Mo is an incredible eater. This is something I'm very excited about because I know some kids are programmed to be picky, and I hope this is foreshadowing for her future eating habits. She usually eats breakfast, lunch and a snack at daycare which consist of some finger foods, some purees and yogurt. And she gets a few bottles of breast milk still. Then at home she nurses once or twice, and we feed her dinner. We start with finger foods - cut up fruit, veggies, cheese, chicken, etc. - and she feeds herself, though she is pretty darn slow about it. Because finger foods take her so long, we then heat up some purees to fill her up. She eats like a champ, and we haven't found anything she doesn't like. Between all the healthy food and continued breast feeding, it's interesting she's still so petite. 

In my 10 month post, I wrote about Mo being sick, and she was sick again this past month too! All the germs at daycare finally caught up to her I guess. I think the worse part about her being sick, besides the fact that she's miserable and I can't do anything about it, is that it throws off her beautiful sleep habits. Even after she was mostly feeling better, she kept waking up around 4am and wouldn't go back to sleep without nursing. Fortunately it didn't last too terribly long, and she's back to being a super sleeper again.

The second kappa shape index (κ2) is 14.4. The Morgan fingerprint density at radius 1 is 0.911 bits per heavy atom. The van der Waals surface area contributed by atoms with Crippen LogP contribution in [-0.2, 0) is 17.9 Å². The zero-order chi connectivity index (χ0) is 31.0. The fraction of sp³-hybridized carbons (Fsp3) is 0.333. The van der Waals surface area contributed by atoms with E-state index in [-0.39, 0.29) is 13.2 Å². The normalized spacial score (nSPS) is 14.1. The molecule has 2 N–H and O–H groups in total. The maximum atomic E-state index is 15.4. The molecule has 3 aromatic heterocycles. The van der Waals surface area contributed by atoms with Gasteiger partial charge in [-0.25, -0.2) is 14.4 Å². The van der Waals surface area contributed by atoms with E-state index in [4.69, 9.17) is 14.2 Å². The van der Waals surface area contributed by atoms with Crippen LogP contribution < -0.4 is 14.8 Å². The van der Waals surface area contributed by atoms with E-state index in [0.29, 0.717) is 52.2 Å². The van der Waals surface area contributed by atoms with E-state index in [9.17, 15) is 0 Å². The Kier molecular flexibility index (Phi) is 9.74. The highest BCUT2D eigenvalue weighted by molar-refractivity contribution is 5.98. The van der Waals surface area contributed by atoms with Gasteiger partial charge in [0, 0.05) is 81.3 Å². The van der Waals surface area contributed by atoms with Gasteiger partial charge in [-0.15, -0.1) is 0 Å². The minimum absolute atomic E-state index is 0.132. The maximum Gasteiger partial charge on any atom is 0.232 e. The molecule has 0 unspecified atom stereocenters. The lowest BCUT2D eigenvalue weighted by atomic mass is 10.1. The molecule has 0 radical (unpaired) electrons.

We got to celebrate Mo's first Thanksgiving with her. Unfortunately she was still pretty sick. The day before we thought we'd have to miss the family meal altogether, but Thursday morning her temperature was way down, so we decided to go for it. She ended up taking an epic three hour nap amidst the chaos of her cousins playing, and she completely missed dinner. I tried to give her some Thanksgiving goodness when she woke up, but her appetite was still gone from feeling sick. Hopefully next Thanksgiving she'll can really indulge in my favorite holiday!